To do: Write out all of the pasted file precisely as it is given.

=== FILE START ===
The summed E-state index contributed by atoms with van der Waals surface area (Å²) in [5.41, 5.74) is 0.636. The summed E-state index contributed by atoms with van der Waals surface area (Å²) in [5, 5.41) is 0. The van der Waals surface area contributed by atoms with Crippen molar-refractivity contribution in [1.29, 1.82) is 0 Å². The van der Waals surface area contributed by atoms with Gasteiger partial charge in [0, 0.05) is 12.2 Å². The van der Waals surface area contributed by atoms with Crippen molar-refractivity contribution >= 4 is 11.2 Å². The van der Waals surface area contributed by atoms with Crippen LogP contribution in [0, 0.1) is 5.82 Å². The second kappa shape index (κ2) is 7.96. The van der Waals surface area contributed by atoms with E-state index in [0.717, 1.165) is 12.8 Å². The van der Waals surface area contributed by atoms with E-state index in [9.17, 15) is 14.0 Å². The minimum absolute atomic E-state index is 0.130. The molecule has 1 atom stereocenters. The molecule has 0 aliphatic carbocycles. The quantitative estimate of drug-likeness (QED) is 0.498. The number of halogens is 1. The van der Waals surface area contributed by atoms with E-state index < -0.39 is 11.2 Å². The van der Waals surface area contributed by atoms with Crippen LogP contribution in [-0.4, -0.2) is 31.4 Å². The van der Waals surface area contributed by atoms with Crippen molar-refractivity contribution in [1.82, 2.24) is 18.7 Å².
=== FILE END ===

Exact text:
The summed E-state index contributed by atoms with van der Waals surface area (Å²) in [5.41, 5.74) is 0.636. The summed E-state index contributed by atoms with van der Waals surface area (Å²) in [5, 5.41) is 0. The van der Waals surface area contributed by atoms with Crippen molar-refractivity contribution in [1.29, 1.82) is 0 Å². The van der Waals surface area contributed by atoms with Gasteiger partial charge in [0, 0.05) is 12.2 Å². The van der Waals surface area contributed by atoms with Crippen molar-refractivity contribution >= 4 is 11.2 Å². The van der Waals surface area contributed by atoms with Crippen LogP contribution in [0, 0.1) is 5.82 Å². The second kappa shape index (κ2) is 7.96. The van der Waals surface area contributed by atoms with E-state index in [0.717, 1.165) is 12.8 Å². The van der Waals surface area contributed by atoms with E-state index in [9.17, 15) is 14.0 Å². The minimum absolute atomic E-state index is 0.130. The molecule has 1 atom stereocenters. The molecule has 0 aliphatic carbocycles. The quantitative estimate of drug-likeness (QED) is 0.498. The number of halogens is 1. The van der Waals surface area contributed by atoms with E-state index < -0.39 is 11.2 Å². The van der Waals surface area contributed by atoms with Crippen LogP contribution in [-0.4, -0.2) is 31.4 Å². The van der Waals surface area contributed by atoms with Crippen molar-refractivity contribution in [1.82, 2.24) is 18.7 Å².